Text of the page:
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Training & Behaviour

What Happens at a Dog Agility Camp?

Camp photoJo has just finished her first Clear Q agility camp in the sunshine in Cheltenham and what a great four days! Here she tells us how it went, and what typically happens at a dog agility camp...

Who came up with the idea of Clear Q agility training camp?

Greg Derrett, Ant Clarke, Shaun Hunt and I are all agility seminar presenters and we hatched the idea over a year ago. The goal was to give agility handlers a camp that gave those who attended no conflicting methods or advice, helping them to take away a clear training strategy. We felt it was important that our camp had four trainers currently competing at the top of our sport, all teaching the same methods, with a camp structured in a way that allowed a clear progression of understanding and training over the four days.

Training picture

We spent time discussing our grouping and felt splitting by handler experience of the way we teach rather than size or grade helped to make the groups a comfortable yet challenging level for all.

How many people attended the agility camp?

We had forty handlers total on camp ten per group but also had some spectators. We ran over 4 days.

The excitement started to build as soon as I emailed out the group allocations a week before and built up to everyone’s arrival on the Sunday night.  When we went around the site visiting all the campers and caravans and delivering the camp clothing and welcome packs everyone was buzzing for the welcome brief at 8am the next morning.

Tell us about the camp schedule

The camp schedule was split in to two sections. Day one and two saw each of the four groups working with each trainer who was focusing on a specific handling manoeuvre. Day three and four took the knowledge learnt in the first part of the camp and then tested it by combining the handling skills, teaching decision making with the handling options and also going back to foundation skills to address any of the training issues we had uncovered.  Whilst lots of work was done, handlers remained in their groups the entire week and it was nice to hear the cheering when achievements were made around the camp at different times.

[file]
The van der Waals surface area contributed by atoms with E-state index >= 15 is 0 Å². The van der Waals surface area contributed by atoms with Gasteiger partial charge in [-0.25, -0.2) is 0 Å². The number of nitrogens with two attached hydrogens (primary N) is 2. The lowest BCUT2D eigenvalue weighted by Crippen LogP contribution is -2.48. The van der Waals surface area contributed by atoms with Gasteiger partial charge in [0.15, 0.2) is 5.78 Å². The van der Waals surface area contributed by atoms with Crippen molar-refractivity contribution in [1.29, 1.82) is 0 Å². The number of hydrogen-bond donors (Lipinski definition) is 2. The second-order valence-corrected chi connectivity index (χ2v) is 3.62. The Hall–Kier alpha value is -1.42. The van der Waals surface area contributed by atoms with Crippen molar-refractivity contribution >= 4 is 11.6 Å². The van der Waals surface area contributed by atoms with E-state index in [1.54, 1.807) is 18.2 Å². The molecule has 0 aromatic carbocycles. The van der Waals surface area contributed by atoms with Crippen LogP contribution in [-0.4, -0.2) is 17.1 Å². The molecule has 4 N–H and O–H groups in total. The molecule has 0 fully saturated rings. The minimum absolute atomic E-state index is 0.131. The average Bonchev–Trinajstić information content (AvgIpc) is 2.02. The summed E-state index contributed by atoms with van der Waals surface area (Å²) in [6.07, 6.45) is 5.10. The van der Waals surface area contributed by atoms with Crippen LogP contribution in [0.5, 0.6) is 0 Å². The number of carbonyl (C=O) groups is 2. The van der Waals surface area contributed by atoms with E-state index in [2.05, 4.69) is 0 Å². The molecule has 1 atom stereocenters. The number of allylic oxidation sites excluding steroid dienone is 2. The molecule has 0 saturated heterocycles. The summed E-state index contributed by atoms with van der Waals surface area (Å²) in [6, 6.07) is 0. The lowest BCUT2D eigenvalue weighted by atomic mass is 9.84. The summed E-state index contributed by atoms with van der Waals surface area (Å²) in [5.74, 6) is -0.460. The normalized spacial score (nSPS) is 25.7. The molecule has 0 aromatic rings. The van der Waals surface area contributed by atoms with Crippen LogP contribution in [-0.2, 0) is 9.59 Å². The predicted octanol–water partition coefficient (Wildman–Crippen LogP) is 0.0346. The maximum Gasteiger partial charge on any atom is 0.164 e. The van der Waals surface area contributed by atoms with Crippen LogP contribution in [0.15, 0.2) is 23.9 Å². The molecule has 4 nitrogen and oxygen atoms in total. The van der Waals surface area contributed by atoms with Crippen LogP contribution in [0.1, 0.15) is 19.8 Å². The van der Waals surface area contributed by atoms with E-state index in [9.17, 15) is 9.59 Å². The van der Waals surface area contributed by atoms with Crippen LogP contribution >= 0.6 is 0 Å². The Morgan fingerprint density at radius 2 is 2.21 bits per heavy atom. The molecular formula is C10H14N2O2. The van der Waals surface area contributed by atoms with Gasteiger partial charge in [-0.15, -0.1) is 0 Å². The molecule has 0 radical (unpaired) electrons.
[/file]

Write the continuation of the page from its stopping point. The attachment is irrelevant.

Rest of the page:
Reinforcement lectureDid everybody get on well?

A real camaraderie had developed between not just existing friends but those who had arrived on their own not knowing anyone or from abroad! The learning continued in the early evening with lectures on ‘Establishing Reinforcement’, ‘Preparing the dog and handler for events’ and ‘Understanding Games. ’ The days always ended for those that still had energy left with a nice cold drink at the bar as we had also been blessed with lovely warm weather!

Will you be running more agility training camps?

The four days flew past and in our final question and answer sessions on the last day of camp the first question thrown at us was ‘please can you do this again?’! So it seems we will! We already have one planned August (which is already full!) but we are planning to hold some next year too. Exact dates will be released soon but there will definitely be more Clear Q Camps in the future, keep your eyes peeled on Facebook and other agility press for news.

Lastly I must thank our sponsors who were great and so generous – Doggy Jumps by Poly Jumps, Muddy Paws online Shop, Burns Pet Nutrition, Clean Run, PetRehab, and Tace Allen-Hunt.

Accessories: Have a look at the Muddy Paws range of agility training equipment.

Jo Tristram

Jo Tristram is a dog trainer, seminar presenter, international agility handler and fully qualified ICAT Canine remedial massage therapist. She's been competing in agility for nearly nine years and owns three dogs. Jo travels to shows around Britain and has also travelled abroad to compete on several occasions. Find out more on Jo's website.

Jo Tristram

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